- Young adults and teens are starting side-hustles selling thrift clothing on Instagram.
- Business Insider spoke to thrift entrepreneur Julia Shum, owner of Low Tide Thrift, to find out how she sets her shop apart on Instagram.
- Shum has more than 36,000 followers and typically makes more than $1,000 per month.
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Young adults are making headlines for selling thrift clothing, hacking Instagram into a modern-day eBay, and making upwards of $300 for some vintage finds.
This side hustle seems to embody much of GenZ’s purpose-driven shopping habits, pragmatic values, and digital affluence. The internet-dependent generation is the largest in the US and influences $600 billion in spending globally, according to a study by Business Wire.
In an age of perfect eyebrows and Gucci belts, there’s an opposing subset of customers on Instagram opting for a more natural and laid-back style. As Noa Ortiz explained in UC Berkeley’s Caliber Magazine, thrifting has infiltrated Instagram “as a reaction against the high maintenance and plain expensive image of beauty that Instagram culture pumps out.”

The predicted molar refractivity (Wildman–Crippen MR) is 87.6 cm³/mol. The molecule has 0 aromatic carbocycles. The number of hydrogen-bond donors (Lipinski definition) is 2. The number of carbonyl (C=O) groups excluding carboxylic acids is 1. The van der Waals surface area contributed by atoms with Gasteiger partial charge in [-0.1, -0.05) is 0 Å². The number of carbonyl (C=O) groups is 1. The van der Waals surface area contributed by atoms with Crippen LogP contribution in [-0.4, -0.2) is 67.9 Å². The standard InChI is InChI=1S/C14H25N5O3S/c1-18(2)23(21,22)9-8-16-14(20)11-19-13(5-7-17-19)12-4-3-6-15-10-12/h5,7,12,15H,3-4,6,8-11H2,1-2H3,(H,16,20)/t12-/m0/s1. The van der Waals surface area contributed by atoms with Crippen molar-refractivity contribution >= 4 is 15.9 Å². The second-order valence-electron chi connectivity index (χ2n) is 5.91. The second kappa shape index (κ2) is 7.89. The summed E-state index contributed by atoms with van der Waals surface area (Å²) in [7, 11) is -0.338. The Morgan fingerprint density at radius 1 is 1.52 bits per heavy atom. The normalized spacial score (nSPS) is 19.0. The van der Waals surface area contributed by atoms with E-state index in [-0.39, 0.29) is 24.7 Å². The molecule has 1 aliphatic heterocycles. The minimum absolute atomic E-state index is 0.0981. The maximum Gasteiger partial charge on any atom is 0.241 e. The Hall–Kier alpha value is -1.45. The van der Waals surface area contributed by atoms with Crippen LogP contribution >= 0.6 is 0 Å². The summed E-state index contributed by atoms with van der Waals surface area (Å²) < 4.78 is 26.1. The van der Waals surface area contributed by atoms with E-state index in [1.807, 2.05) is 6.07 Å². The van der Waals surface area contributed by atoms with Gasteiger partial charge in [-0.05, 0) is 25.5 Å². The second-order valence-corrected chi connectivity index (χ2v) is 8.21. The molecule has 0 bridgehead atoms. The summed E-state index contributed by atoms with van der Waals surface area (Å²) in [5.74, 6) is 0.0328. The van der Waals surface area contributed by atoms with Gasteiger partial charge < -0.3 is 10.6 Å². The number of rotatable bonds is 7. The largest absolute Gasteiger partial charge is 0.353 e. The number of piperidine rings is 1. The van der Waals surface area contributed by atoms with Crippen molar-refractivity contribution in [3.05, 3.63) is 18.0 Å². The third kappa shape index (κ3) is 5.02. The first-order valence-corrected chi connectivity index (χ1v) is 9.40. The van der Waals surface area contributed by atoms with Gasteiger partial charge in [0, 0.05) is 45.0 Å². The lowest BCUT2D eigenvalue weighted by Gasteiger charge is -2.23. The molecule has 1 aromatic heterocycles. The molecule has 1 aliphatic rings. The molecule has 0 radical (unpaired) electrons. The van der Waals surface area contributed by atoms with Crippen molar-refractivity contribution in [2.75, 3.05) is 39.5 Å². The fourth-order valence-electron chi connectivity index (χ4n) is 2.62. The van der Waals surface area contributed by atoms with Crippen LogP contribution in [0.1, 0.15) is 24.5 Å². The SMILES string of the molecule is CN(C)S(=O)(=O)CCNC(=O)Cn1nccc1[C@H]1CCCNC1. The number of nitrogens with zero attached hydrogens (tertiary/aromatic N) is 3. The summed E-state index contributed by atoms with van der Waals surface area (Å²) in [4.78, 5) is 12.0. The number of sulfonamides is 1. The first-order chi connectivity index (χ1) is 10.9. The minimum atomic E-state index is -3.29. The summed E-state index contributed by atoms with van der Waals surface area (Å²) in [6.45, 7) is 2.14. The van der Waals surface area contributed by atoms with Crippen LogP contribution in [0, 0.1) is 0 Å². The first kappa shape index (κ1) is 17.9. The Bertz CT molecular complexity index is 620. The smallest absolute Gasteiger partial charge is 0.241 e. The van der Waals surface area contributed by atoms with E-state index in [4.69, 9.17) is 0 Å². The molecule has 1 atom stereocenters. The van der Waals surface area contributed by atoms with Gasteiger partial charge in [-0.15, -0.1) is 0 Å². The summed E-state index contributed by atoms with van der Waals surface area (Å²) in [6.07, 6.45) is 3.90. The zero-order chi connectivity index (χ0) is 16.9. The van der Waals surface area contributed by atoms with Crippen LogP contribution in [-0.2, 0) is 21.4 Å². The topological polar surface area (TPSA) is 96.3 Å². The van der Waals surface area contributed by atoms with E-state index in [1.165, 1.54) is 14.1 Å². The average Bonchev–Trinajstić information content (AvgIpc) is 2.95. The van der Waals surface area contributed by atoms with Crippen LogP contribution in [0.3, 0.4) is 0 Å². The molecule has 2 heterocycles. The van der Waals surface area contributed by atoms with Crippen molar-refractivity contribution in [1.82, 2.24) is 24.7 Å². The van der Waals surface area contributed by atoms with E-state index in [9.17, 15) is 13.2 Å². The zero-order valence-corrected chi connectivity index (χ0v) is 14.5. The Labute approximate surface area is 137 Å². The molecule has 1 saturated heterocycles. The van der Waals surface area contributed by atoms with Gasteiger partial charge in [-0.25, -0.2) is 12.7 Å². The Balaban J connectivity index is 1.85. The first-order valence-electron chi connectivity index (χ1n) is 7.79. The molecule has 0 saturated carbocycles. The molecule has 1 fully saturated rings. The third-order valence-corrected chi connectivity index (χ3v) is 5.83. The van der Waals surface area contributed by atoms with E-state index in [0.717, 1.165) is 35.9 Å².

GenZ thrifters typically sell to an eco-conscious surfer/skateboarder type, the antithesis of the Jenner-Kardashian clan, the modern-day rulers of Insta-fame. These thrift shops sell faded, XL t-shirts from surf brands like O’Neill and Roxy, Levi’s denim ‘mom’ shorts, and oversized university sweatshirts.
Business Insider spoke to thrift entrepreneur Julia Shum, owner of Low Tide Thrift, to find out how she sets her shop apart on Instagram. Her income varies depending on her finds, but most months, she makes more than $1,000.